Steger’s Arctic Transect ends early

by Nick Wognum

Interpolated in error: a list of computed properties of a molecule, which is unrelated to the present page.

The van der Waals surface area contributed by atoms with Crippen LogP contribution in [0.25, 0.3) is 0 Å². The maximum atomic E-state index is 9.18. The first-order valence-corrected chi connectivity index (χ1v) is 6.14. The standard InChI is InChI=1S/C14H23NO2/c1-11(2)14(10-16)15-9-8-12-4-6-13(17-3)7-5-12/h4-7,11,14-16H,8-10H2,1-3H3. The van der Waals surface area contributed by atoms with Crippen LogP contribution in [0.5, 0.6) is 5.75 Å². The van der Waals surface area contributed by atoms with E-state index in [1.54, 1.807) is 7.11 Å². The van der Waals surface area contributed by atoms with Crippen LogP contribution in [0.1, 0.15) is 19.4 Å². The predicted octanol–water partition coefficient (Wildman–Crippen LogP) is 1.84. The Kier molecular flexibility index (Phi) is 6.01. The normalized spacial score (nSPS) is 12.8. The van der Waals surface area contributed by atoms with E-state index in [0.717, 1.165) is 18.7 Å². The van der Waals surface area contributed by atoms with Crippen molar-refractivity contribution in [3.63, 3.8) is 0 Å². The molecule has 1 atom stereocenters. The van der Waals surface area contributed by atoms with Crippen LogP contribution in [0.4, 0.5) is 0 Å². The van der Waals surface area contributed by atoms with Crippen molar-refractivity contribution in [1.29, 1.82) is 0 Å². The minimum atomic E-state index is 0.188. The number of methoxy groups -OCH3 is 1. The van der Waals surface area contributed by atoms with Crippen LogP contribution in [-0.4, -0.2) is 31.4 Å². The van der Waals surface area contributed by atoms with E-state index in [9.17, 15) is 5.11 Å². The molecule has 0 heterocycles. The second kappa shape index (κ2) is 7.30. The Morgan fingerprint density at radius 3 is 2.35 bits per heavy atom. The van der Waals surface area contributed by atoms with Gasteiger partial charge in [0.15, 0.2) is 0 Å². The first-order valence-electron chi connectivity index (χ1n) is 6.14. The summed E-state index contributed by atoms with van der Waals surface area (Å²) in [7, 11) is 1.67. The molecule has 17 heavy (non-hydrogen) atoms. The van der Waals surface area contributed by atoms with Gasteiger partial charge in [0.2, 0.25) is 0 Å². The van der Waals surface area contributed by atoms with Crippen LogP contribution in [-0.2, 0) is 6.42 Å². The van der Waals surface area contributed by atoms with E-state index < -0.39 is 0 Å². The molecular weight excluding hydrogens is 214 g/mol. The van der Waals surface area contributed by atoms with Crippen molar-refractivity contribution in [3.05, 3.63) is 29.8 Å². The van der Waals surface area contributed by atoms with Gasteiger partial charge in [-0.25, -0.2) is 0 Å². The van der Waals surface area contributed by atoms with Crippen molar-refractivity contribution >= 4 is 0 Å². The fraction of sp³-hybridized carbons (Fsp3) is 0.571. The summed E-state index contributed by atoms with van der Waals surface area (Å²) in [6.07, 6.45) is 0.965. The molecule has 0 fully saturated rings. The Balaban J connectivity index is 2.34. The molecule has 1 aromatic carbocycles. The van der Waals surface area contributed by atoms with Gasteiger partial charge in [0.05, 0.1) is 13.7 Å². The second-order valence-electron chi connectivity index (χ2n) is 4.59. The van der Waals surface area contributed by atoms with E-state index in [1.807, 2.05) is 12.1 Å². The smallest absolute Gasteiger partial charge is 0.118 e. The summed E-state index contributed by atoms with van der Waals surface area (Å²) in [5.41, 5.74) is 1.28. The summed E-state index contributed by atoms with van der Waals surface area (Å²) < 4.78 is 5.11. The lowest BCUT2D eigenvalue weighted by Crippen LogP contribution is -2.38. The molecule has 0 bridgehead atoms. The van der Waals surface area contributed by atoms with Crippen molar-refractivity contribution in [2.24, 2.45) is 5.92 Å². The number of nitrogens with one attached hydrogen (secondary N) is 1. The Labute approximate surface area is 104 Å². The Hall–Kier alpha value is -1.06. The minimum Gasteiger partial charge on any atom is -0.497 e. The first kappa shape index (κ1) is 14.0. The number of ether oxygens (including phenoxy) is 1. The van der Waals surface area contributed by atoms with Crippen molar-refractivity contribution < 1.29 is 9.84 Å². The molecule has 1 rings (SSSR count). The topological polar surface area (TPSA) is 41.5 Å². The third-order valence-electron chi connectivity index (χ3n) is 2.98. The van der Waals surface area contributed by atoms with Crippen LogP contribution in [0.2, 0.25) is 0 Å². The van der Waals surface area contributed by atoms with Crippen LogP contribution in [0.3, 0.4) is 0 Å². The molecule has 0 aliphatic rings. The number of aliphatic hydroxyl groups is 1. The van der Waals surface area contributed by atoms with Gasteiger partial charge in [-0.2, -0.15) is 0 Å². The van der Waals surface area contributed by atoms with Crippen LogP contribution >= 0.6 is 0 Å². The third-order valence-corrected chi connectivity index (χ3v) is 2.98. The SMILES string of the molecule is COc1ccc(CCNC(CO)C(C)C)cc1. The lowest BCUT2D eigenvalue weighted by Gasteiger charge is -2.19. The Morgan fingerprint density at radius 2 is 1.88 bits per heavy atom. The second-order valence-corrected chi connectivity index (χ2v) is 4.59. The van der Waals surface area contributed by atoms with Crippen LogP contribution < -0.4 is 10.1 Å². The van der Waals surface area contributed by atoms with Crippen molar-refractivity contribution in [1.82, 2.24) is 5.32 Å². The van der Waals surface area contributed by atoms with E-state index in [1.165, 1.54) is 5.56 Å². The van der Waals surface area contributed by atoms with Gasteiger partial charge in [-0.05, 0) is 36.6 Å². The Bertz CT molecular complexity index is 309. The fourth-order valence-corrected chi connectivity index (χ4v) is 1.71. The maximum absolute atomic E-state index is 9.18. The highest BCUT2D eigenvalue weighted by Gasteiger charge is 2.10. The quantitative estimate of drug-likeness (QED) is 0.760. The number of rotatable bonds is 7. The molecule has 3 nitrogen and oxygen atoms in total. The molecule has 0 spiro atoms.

Will Steger’s trip across Nunavut came to a halt earlier than planned.<BR><BR>Arctic Transect 2004 was supposed to be a seven month, 3,000 journey across the Canadian arctic.<BR><BR>But the weather, bad ice and being six weeks behind schedule made Steger abandon plans to complete the trek. The decision to end at Pond Inlet came on June 6.<BR><BR>This is a portion of Steger’s journal entry for that day, “The warm weather continues today. It is very warm, the streams are flowing full tilt, there is a lot of melt from the mountains above. The leads - open sections in the ice - are also widening. For instance, to get out to our camp right now I’m jumping a number of leads. When we got here four days ago the leads were an average of a foot and a half or two feet wide. And they rise from the bottom of the ice up, so there is a kind of lip on the edge. They are now even wider. <BR><BR>“The ice, however, is extremely solid, there is probably four feet of ice, so there is no problem there. But the leads are opening. The decision was made today that we will end the expedition here at Pond Inlet. ”<BR><BR>Steger and five others used 30 sled dogs to traverse from Yellowknife in the Northwest Territories of Canada across the Inuit territory of Nunavut.<BR><BR>Joining Steger were Aaron Doering from the University of Minnesota, the husband and wife team of Mille Porsild of Denmark, and Paul Pregont, a member of the International Arctic Project, Eric Dayton, son of U.S. Senator Mark Dayton and Canadian Hugh Dale-Harris. <BR><BR>Steger said on his web site www.willsteger.com that he struggled with deciding to end the trip.<BR><BR>“Another thing I am taking into consideration when making this decision is that we are six weeks behind schedule. If we were on schedule, we would be 500 miles south of here, and we would be in an area called Home Bay, which is a protected area about 200 miles long, and this ice stays for certain until July. In looking at satellite photos when I was studying the route, I saw that the ice on Home Bay would never drift off into the North Atlantic. So if we were on schedule, we would definitely still be traveling, because we would be in a protected area. <BR><BR>“So I felt the prudent decision was to stop here at Pond Inlet. All the decision making throughout the expedition was on a consensus basis, it was a democratic process, a lot of compromise all the way through, and that is normally how I would be associated with an expedition. But the decision to halt here was my decision alone. I made my decision based on the onset of summer weather and also the deteriorating conditions. I take 100 percent responsibility for this decision. The decision was not too popular with Aaron, Mille and Paul, who were determined to push on into July to Clyde. I understand their disappointment, but I felt that we needed to keep the team together, and I just had to go with my decision. Eric and Hugh trusted my judgment on this, they were totally behind me on the decision. <BR><BR>“I feel the expedition has been a remarkable geographic achievement. We traveled 2,041 miles in 151 days, from Yellowknife to Pond Inlet. I don’t think anyone has ever done that. We crossed the full extent of the Canadian Barrens, 1,300 miles, traveling through the mid-winter night. We did a 500 mile route from Baker Lake to Pelly Bay, which was a first. We always took the unbeaten trail, the most challenging route whenever possible. It was a great adventure. <BR><BR>“These expeditions are an all-encompassing experience, as you can imagine. When you are in them, you are totally in them. There is no outside perspective of what you are doing, no one is saying what a great thing you are doing and such. It always takes some time and distance to appreciate your accomplishments. I hope, and am quite certain, that everyone will be pleased with the distances we have covered, once we get a little time behind us. Unfortunately, I am not the most popular guy in camp here with Paul, Mille and Aaron, but I will stand by my decision. And I think for the sake of their parents and their wives I have made the right decision.”<BR><BR>Steger left Ely last December and arrived at the Minneapolis airport on June 15.<BR><BR>The trip was followed in school classrooms as Steger continues to use the successful educational model, “adventure learning.”